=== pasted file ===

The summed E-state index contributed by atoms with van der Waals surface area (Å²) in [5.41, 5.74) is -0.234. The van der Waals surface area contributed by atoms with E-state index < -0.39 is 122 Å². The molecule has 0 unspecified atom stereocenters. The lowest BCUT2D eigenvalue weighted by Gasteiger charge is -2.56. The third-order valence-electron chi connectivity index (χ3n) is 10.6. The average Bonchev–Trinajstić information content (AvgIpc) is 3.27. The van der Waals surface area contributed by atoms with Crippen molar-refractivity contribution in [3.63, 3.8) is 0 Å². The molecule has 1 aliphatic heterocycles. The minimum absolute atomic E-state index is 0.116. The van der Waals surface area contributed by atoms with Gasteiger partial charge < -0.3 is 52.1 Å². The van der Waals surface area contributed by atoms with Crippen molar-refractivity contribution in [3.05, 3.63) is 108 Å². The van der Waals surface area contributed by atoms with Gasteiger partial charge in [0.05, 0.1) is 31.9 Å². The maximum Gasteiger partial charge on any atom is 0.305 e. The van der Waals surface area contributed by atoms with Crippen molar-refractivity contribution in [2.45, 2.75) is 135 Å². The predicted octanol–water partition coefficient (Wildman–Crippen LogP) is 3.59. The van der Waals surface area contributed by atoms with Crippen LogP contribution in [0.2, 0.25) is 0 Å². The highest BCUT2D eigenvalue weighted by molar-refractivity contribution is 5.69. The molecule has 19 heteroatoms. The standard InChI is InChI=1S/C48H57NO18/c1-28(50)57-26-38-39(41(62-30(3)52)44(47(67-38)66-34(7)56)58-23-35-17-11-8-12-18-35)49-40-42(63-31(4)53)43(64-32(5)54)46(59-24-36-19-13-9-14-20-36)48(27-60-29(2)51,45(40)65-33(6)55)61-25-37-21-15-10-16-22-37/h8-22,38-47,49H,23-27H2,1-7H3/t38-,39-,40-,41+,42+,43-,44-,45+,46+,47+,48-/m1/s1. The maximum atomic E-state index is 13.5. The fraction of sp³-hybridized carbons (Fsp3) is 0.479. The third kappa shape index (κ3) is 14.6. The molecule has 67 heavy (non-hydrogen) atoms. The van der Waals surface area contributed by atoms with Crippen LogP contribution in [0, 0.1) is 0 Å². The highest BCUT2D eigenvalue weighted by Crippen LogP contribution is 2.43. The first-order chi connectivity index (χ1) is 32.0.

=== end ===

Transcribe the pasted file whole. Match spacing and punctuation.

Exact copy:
The summed E-state index contributed by atoms with van der Waals surface area (Å²) in [5.41, 5.74) is -0.234. The van der Waals surface area contributed by atoms with E-state index < -0.39 is 122 Å². The molecule has 0 unspecified atom stereocenters. The lowest BCUT2D eigenvalue weighted by Gasteiger charge is -2.56. The third-order valence-electron chi connectivity index (χ3n) is 10.6. The average Bonchev–Trinajstić information content (AvgIpc) is 3.27. The van der Waals surface area contributed by atoms with Crippen molar-refractivity contribution in [3.63, 3.8) is 0 Å². The molecule has 1 aliphatic heterocycles. The minimum absolute atomic E-state index is 0.116. The van der Waals surface area contributed by atoms with Gasteiger partial charge < -0.3 is 52.1 Å². The van der Waals surface area contributed by atoms with Crippen molar-refractivity contribution in [3.05, 3.63) is 108 Å². The van der Waals surface area contributed by atoms with Gasteiger partial charge in [0.05, 0.1) is 31.9 Å². The maximum Gasteiger partial charge on any atom is 0.305 e. The van der Waals surface area contributed by atoms with Crippen molar-refractivity contribution in [2.45, 2.75) is 135 Å². The predicted octanol–water partition coefficient (Wildman–Crippen LogP) is 3.59. The van der Waals surface area contributed by atoms with Crippen LogP contribution in [0.2, 0.25) is 0 Å². The highest BCUT2D eigenvalue weighted by molar-refractivity contribution is 5.69. The molecule has 19 heteroatoms. The standard InChI is InChI=1S/C48H57NO18/c1-28(50)57-26-38-39(41(62-30(3)52)44(47(67-38)66-34(7)56)58-23-35-17-11-8-12-18-35)49-40-42(63-31(4)53)43(64-32(5)54)46(59-24-36-19-13-9-14-20-36)48(27-60-29(2)51,45(40)65-33(6)55)61-25-37-21-15-10-16-22-37/h8-22,38-47,49H,23-27H2,1-7H3/t38-,39-,40-,41+,42+,43-,44-,45+,46+,47+,48-/m1/s1. The maximum atomic E-state index is 13.5. The fraction of sp³-hybridized carbons (Fsp3) is 0.479. The third kappa shape index (κ3) is 14.6. The molecule has 67 heavy (non-hydrogen) atoms. The van der Waals surface area contributed by atoms with Crippen LogP contribution in [0, 0.1) is 0 Å². The highest BCUT2D eigenvalue weighted by Crippen LogP contribution is 2.43. The first-order chi connectivity index (χ1) is 32.0.